'Complete lack of sunlight' killed a Renaissance-era toddler, CT scan reveals

The child mummy, a member of the Austrian aristocracy, was found wrapped in a silk-hooded coat. (Image credit: Nerlich et al, Frontiers, 2022; (CC BY 4.0))

A "virtual autopsy" of the mummified remains of a toddler buried inside a family crypt in Austria reveals that the child died from a lack of sunlight, a new study finds.

Believed to be Reichard Wilhelm, the first-born son of a Count of Starhemberg, a prominent member of the Austrian aristocracy, the young boy lived during the Renaissance (between the 14th and 17th centuries) and died when he was just 10 to 18 months old. Yet despite his privileged upbringing, a team of scientists from Germany concluded that he experienced "extreme nutritional deficiency and a tragically early death from pneumonia," according to a statement.

Scientists made the discovery while performing a CT scan and radiocarbon dating of the mummy, which was found wrapped in a hooded silk coat, his left hand draped across his abdomen. The scans showed malformations on his ribs, classic signs of malnutrition, which "points to rickets," according to the study, published on Oct. 26 in the journal Frontiers in Medicine

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Known as a rachitic rosary, those malformations occur when knobs of rib bone begin to resemble rosary beads due to a vitamin D deficiency. The boy's remaining soft tissues showed that he was also overweight when he died, eliminating the possibility that he was underfed.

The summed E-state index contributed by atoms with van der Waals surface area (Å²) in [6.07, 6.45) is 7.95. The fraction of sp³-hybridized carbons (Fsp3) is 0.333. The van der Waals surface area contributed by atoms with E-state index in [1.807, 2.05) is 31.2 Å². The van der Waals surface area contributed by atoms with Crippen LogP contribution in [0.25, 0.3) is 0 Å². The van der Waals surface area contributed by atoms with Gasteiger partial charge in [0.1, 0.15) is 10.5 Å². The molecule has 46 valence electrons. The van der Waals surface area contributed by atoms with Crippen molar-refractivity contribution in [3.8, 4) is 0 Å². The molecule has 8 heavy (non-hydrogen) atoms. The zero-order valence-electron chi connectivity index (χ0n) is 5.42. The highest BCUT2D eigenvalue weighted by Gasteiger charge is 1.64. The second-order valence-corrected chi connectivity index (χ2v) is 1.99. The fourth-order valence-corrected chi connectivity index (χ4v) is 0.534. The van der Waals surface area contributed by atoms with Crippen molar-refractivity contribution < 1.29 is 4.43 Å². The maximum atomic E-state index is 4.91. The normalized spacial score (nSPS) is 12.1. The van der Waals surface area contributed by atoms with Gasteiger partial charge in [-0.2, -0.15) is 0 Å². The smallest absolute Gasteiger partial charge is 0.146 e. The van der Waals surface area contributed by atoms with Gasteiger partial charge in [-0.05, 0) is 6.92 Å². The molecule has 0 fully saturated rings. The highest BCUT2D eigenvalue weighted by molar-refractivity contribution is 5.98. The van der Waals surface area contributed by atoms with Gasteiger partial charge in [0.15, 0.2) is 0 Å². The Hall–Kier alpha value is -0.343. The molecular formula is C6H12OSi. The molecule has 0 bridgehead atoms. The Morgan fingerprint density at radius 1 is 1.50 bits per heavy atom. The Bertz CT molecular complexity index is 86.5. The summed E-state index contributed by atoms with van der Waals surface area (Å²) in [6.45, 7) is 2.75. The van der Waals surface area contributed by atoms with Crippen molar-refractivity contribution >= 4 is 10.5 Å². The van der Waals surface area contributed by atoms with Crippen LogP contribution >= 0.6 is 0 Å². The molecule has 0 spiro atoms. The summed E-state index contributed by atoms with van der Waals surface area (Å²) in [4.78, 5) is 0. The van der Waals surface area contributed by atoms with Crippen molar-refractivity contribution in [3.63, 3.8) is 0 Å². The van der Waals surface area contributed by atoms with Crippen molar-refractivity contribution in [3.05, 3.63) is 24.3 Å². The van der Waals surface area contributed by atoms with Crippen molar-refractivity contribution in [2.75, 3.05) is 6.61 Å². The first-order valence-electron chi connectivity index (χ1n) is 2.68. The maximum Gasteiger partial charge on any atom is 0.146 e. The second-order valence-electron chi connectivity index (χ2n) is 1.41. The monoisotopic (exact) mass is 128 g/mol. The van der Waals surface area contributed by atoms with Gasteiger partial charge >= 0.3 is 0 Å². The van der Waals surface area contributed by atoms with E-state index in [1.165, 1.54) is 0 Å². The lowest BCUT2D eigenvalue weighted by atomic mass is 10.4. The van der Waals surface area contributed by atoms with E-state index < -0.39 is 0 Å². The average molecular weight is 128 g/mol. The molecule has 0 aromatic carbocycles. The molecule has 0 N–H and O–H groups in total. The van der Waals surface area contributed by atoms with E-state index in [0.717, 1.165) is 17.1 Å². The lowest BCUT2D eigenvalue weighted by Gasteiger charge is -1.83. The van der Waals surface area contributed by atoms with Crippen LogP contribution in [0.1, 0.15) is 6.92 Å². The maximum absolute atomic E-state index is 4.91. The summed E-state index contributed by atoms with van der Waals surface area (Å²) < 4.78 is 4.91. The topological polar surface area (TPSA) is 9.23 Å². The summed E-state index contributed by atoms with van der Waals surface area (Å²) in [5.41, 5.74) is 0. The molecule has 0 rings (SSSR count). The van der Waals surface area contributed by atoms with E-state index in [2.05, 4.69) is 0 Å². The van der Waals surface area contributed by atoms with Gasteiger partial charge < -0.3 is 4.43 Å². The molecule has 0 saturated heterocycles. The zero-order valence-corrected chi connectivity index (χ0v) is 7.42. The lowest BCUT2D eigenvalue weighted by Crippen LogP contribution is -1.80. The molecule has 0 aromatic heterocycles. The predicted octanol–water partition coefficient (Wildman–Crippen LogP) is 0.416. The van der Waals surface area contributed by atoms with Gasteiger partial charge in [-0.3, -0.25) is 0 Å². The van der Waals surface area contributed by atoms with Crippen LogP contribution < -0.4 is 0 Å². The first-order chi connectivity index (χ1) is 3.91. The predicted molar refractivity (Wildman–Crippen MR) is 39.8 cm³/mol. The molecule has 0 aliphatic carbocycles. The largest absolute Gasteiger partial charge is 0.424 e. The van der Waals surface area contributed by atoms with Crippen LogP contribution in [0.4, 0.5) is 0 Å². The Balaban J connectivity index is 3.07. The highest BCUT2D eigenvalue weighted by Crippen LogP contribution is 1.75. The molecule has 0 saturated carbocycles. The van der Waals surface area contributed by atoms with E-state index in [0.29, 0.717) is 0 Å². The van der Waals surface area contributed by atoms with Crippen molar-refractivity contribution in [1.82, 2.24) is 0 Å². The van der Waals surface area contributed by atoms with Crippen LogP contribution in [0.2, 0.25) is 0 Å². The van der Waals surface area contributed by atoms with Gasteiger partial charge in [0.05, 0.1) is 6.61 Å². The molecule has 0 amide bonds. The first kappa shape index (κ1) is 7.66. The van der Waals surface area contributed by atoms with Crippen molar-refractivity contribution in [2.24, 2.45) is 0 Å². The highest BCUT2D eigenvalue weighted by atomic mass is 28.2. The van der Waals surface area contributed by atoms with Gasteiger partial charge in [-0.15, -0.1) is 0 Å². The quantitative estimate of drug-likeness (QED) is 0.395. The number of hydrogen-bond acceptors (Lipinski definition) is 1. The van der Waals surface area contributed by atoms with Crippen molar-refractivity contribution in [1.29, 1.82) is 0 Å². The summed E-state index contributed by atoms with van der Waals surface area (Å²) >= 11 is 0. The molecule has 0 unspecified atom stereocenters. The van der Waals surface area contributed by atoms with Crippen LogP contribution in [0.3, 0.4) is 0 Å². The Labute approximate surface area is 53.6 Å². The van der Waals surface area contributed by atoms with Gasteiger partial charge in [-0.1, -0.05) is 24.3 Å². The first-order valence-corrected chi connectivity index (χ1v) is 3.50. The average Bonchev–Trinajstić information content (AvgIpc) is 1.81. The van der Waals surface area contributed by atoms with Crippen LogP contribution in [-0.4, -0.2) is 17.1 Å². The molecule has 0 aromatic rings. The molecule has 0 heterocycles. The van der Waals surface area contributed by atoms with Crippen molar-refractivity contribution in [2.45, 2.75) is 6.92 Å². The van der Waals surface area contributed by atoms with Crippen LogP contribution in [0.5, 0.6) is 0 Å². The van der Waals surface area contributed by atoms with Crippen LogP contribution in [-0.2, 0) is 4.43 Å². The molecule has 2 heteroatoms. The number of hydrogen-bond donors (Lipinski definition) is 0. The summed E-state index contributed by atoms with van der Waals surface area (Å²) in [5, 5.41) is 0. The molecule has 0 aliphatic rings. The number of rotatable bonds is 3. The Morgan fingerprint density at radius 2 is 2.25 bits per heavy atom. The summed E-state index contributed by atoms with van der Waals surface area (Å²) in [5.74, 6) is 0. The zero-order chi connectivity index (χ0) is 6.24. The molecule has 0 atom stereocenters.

Detail of the mummy, his left hand placed on his abdomen.  (Image credit: Nerlich et al, Frontiers, 2022; (CC BY 4.0))

"The combination of obesity along with a severe vitamin deficiency can only be explained by a generally 'good' nutritional status along with an almost complete lack of sunlight exposure," Andreas Nerlich, the study's lead author and a pathologist from the Academic Clinic Munich-Bogenhausen in Germany, said in the statement. "We have to reconsider the living conditions of high aristocratic infants of previous populations."

Researchers found the child buried inside a wooden coffin that proved to be too small for him, based on a deformation of his skull. The crypt was reserved exclusively for descendants of the Counts of Starhemberg, specifically their first-born sons who would have been titleholders, as well as the men's wives.

Radiocarbon dating of a skin sample suggested he was buried between 1550 and 1635, however building records indicate that the crypt underwent a renovation around 1600, so he likely was buried after that date. He was the youngest person buried in the crypt, according to the statement.

Jennifer Nalewicki
Live Science Staff Writer

Jennifer Nalewicki is a Salt Lake City-based journalist whose work has been featured in The New York Times, Smithsonian Magazine, Scientific American, Popular Mechanics and more. She covers several science topics from planet Earth to paleontology and archaeology to health and culture. Prior to freelancing, Jennifer held an Editor role at Time Inc. Jennifer has a bachelor's degree in Journalism from The University of Texas at Austin.